Nawaat in English



The Nawaat team


15 May 2017

Set between an oil field and the main road connecting oil wells to the rest of the country, the El Kamour sit-in, firmly constested by the government and the media, has persisted for more than three weeks. In the days following Beji Caid Essebsi’s speech, the will of the sit-inners remains unchanged. And since the government appears determined to fulfill a dialogue of the deaf, the resistance continues to radicalize. Report.


04 May 2017

Nawaat condemns the harassment of its editorial team’s director as well as the manifest intention of authorities to attack its journalists. We consider these shameful proceedings as a serious threat against the freedom of expression and the right to organize. We pledge to our readers and to the public opinion to never give in to pressures and intimidation. Nawaat resisted the repression of dictatorship and will resist still more under the protection of the Tunisian Consitution, ratified international conventions, laws, and above all, the Tunisian courts. It is under the protection of these same courts that we will continue to publish leaks, including those from the Presidency of the Republic, if the occasion presents itself.


04 May 2017

April 25 and 26, Moncef Zahrouni and Amina Ben Doua played the role of Samira an Raouf, « two people who find themselves in a tragic situation: taken by aliens, lost in space, trapped in a cage…how will they react? what are the problems and questions to which they must find answers? » Pulling the audience between comedy and drama, caricature and suspense, Our Friends the Humans invites us to reflect on our societies, our world and ourselves.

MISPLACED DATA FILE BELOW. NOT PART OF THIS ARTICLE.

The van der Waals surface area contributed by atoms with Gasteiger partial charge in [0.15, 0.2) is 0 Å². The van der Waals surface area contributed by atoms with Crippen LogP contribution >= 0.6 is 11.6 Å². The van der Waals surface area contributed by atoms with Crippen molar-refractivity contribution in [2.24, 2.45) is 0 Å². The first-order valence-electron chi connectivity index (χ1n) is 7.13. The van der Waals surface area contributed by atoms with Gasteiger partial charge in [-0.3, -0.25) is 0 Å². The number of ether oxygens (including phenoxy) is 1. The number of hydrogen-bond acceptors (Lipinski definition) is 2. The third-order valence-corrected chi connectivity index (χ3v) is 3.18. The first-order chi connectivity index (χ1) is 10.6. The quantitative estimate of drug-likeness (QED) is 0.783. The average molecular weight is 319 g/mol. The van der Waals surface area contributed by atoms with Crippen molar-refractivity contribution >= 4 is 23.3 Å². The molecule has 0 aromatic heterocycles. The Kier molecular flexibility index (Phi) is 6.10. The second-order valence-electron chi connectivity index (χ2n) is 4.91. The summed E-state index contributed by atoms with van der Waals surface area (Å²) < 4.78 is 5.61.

20 April 2017

After a four month delay which prompted observers to convey their concerns and suspicions about the International Monetary Fund (IMF) « lending freeze, » Tunisia is set to receive the second installment of its four-year $2.9 billion Extended Fund Facility (EFF) loan. The Tunisian government has agreed to set to work immediately with « delayed structural reforms, » including reducing spending on wages in the public sector and devaluing the national currency.


13 April 2017

Opportunities to develop a more equilibrated development model are possible by pushing Agriculture sector at the top of Nation’s agenda. It will require a clear plan and a huge investment in people –especially rural women- and in infrastructure. This note is an attempt to describe the potential of the primary sector, notably the extensive Agriculture before identifying some measures to be followed in order to disentangle obstacles facing the sector and the growth in Tunisia.


12 April 2017